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Cleveland, Ohio 44195


The purpose of this study is to determine the optimal images of the heart structures which are used to guide AF ablation or BiVenticle and coronary vessels.

Study summary:

'Atrial fibrillation (AF) and ventricular fibrillation are common sustained arrhythmias. The patient will be given an intravenous contrast dye and then hold their breath for 15 seconds while pictures are taken. The equipment used to take the pictures is like an arch that will rotate around the body. As the arch rotates, it will collect the pictures of the heart. These pictures will then be used to compute a three-dimensional image of the heart. The physicians will then continue with the planned procedure. The three-dimensional images will be reconstructed and available for the doctor to view during the case. The images will also be examined after the procedure by the physician.arrythmias of the heart, AF being the most common affecting over 5 million people world wide. While drugs are a first line therapy they can have significant side effects and are often not effective long term. AF ablation and cardiac resynchronization therapy (CRT) are emerging as a viable treatment options for many patients. Both treatments require a detailed knowledge of the anatomy of the heart so that instruments can be safely and accurately navigated within the heart to treat the condition. Detailed anatomical information is limited from 2D fluoroscopy and 3D information from preoperative computed tomography (CT) or electroanatomical mapping have inherent inaccuracies. 3D rotational angiography (C-arm CT) is a technology that will use the x-ray detector system in the EP room to create a 3D image of a section of the heart, such as the left atrium, in the EP treatment room at the onset of the ablation procedure. There are several potential advantages to this imaging technique; As the 3D image is created at the start of the procedure it is a better representation of the heart's anatomy at that time than data acquired days or weeks earlier; it may eliminate the need for a preoperative CT scan for many patients; C-arm CT exposes the patient to a lower radiation dose than a regular cardiac CT scan; and, as the scan is preformed in the EP room the physician has the opportunity to perform secondary scans should he suspect anything has changed during the procedure. The purpose of the research is to determine the optimal imaging protocol for the heart structures needed in cardiac procedures such as AF and CRT. The study will vary several imaging parameters such as contrast injection site, total contrast injected, injection rate, imaging system settings and data reconstruction parameters to determine the most appropriate protocol.'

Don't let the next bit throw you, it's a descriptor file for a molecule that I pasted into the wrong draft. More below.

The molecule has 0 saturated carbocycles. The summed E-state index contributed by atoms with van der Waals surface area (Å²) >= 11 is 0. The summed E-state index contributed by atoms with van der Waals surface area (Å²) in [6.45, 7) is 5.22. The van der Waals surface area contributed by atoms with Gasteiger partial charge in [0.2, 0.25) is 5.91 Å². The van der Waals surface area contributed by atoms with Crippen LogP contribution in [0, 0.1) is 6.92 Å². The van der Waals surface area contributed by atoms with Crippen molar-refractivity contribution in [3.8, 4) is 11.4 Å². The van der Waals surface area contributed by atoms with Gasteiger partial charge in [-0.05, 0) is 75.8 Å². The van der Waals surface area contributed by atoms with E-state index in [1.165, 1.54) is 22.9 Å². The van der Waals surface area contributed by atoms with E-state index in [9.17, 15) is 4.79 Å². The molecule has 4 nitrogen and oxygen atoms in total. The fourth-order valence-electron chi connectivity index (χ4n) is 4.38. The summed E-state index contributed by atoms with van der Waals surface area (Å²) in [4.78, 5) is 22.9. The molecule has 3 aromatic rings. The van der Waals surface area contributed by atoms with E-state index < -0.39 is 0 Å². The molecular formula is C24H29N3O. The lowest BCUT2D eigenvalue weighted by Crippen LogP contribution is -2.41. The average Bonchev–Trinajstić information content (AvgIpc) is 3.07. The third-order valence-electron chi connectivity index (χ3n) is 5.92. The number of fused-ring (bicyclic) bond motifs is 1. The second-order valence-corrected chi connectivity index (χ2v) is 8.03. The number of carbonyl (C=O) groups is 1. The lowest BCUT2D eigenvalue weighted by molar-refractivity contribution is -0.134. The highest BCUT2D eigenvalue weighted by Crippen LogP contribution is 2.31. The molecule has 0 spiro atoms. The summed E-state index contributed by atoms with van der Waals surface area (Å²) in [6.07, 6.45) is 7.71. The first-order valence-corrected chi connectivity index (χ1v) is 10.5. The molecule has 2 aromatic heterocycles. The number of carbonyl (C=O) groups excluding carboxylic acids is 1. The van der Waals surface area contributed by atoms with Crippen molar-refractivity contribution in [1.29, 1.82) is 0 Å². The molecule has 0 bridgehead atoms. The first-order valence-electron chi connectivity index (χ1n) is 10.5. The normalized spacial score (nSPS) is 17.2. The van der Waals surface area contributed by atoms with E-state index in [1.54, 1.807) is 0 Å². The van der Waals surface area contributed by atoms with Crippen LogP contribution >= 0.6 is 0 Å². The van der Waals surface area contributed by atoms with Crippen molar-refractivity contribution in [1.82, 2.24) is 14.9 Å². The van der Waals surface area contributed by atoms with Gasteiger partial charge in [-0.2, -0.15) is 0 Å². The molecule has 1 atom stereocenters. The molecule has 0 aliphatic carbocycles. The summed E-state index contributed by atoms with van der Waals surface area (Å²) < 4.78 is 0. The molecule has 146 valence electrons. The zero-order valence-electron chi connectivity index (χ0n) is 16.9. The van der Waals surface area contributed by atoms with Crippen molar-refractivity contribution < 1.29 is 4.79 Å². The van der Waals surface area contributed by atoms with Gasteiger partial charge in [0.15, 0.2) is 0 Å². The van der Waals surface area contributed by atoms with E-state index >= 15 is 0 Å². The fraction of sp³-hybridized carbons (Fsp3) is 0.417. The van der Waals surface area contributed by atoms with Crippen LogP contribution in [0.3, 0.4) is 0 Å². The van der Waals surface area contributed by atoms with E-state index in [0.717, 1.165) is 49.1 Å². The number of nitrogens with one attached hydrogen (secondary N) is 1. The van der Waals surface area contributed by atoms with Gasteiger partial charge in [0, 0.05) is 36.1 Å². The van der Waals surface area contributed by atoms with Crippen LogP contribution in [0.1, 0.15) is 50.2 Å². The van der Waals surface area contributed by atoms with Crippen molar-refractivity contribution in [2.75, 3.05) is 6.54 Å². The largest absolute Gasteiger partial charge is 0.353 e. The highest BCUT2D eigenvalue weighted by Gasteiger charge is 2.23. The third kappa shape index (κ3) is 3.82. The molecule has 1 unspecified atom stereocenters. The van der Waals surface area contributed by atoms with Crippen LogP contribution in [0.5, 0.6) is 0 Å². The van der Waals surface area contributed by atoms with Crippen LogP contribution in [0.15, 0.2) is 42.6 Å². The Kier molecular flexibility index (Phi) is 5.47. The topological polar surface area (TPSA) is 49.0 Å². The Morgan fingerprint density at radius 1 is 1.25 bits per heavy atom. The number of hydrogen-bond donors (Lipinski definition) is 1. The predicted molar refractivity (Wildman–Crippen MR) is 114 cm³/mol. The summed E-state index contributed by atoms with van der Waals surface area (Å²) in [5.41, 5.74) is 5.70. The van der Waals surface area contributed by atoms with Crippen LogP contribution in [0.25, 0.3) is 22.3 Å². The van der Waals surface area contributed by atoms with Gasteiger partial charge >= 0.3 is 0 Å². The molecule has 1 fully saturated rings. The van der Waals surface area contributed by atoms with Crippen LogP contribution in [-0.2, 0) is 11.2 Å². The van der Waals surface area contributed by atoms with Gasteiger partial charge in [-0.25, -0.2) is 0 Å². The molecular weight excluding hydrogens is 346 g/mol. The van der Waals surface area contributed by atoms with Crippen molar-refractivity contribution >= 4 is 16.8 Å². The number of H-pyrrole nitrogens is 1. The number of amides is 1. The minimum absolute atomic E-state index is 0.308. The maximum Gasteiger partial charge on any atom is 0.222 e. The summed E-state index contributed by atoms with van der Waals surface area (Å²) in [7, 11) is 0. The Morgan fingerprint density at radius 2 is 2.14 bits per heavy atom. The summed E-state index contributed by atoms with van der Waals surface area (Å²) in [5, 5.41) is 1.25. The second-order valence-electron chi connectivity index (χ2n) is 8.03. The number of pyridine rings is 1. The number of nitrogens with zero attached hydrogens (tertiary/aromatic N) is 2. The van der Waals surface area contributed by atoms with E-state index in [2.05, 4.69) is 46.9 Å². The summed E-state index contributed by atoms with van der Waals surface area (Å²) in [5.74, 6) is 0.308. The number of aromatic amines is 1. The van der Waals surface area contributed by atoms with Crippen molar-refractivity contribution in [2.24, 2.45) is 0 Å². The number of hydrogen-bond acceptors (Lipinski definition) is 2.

Inclusion Criteria: - Patients undergoing EP diagnostic or therapeutic procedure - Age > 18 years - Male or Female - Weight < 250 lbs - Not pregnant - women without childbearing potential or women consenting to a pregnancy test - Able to hold breath for a maximum of 15 seconds - Sufficient kidney function to support a maximum of 200 cc of contrast in addition to whatever contrast will be given during the EP Procedure - Creatinine < 1.7 AND cleared by physician prior to case - Implantable foreign objects acceptable - NSR or AF - Patient must sign an informed consent Exclusion Criteria: - Patients should not have undergone a CT or CTA scan in the 24 hours prior to this study. - Creatinine (GFR value) greater than 60



Primary Contact:

Principal Investigator
Jennifer Cummings, M.D.
The Cleveland Clinic

Backup Contact:


Location Contact:

Cleveland, Ohio 44195
United States

There is no listed contact information for this specific location.

Site Status: N/A

Data Source: ClinicalTrials.gov

Date Processed: October 09, 2019

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